Introduction to Development Agreements
A public informational session on the development agreement process will be held from 5:30 to 7 p.m. Monday, Feb. 19 in the Council Chamber of Town Hall, 405 Martin Luther King Jr. Blvd.
A development agreement is a unique development tool for large projects, and two development agreements are currently being pursued in Chapel Hill:
- The future Municipal Services Center project on Estes Drive
- The Amity Station project at Amity Court and West Rosemary Street
Chapel Hill Public Library Introduces Pop-up Library Service: the Circulator
Chapel Hill Public Library is bringing the things people love about the library out into the community with a new service called the Circulator. More like a food truck than a traditional book mobile, the Circulator is fun, flexible, and functional. It allows CHPL to directly engage with members of the community wherever they might gather and extend the library’s footprint, services, and impact beyond 100 Library Drive. The Circulator will debut to the public at a ribbon cutting ceremony at the Chapel Hill Farmers' Market at 10 a.m. Saturday, July 1.
CHPL Director Susan Brown says that the Circulator meets key strategic goals. “This service will help us fulfill our pledge to make every interaction between the public and the library shine, whenever, wherever, and whyever.” Brown also notes that the Circulator is adaptable to interests that the community has. “On any given day we might take cookbooks to the Farmer's Market or STEAM programs and storytimes to schools and neighborhoods or graphic novels and games to a Comic Con.”
CHPL Assistant Director Meeghan Rosen, the project’s manager, says the Circulator is loaded with materials that realize the library’s mission to spark curiosity, inspire learning, and create connections. “Sometimes we will bring books with us to events, and we also have dozens of games, costumes, crafts, and furnishings to create a place to simply relax and talk with a helpful, knowledgeable, and friendly librarian.” She adds, “The Circulator is designed to be responsive to what people tell us they want and need.”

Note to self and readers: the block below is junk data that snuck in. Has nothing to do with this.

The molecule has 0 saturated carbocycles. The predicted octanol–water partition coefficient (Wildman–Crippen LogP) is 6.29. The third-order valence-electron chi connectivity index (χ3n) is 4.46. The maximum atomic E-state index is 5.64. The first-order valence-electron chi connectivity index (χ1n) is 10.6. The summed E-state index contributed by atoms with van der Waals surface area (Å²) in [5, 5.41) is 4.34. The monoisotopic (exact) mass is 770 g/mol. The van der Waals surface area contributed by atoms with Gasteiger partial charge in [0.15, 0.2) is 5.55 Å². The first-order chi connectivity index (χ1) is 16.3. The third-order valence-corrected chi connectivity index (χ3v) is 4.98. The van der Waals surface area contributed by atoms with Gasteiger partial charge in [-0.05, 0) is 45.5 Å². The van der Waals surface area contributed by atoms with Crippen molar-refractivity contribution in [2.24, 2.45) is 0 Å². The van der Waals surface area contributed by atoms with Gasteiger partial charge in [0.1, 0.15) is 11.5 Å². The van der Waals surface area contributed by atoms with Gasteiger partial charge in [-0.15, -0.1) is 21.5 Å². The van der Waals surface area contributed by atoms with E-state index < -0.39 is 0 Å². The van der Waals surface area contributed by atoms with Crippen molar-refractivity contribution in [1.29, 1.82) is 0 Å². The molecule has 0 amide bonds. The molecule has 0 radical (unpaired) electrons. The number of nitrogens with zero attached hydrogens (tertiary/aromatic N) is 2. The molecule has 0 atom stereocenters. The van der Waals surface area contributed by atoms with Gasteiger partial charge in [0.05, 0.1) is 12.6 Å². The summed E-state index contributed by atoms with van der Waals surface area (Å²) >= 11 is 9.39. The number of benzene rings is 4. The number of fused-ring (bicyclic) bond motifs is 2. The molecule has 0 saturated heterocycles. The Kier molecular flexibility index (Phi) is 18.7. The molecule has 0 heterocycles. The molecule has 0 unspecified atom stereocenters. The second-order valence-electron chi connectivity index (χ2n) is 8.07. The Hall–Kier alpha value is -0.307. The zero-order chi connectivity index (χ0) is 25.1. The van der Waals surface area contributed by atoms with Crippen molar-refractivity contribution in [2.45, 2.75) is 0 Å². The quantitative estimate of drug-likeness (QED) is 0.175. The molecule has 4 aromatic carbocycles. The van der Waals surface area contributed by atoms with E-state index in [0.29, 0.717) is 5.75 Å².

Funding for the Circulator came from a donation of $15,000 from the Friends of the Library and a federal grant of nearly $100,000, made possible the federal Institute of Museum and Library Services (IMLS) under the provisions of the Library Services and Technology Act (LSTA) as administered by the State Library of North Carolina, a division of the Department of Natural and Cultural Resources.
Rosen says that CHPL made several modifications to the 16” step truck to make it flexible. “We added an extendible awning, bookshelves, a book return, and even solar panels to the roof, so that the Circulator offers a complete library experience equal to what people have come to expect at the library itself.”
The Library expects to engage many community partners as the Circulator cruises around Chapel Hill. Event organizers can request a visit from the Circulator through a form at chapelhillpubliclibrary.org.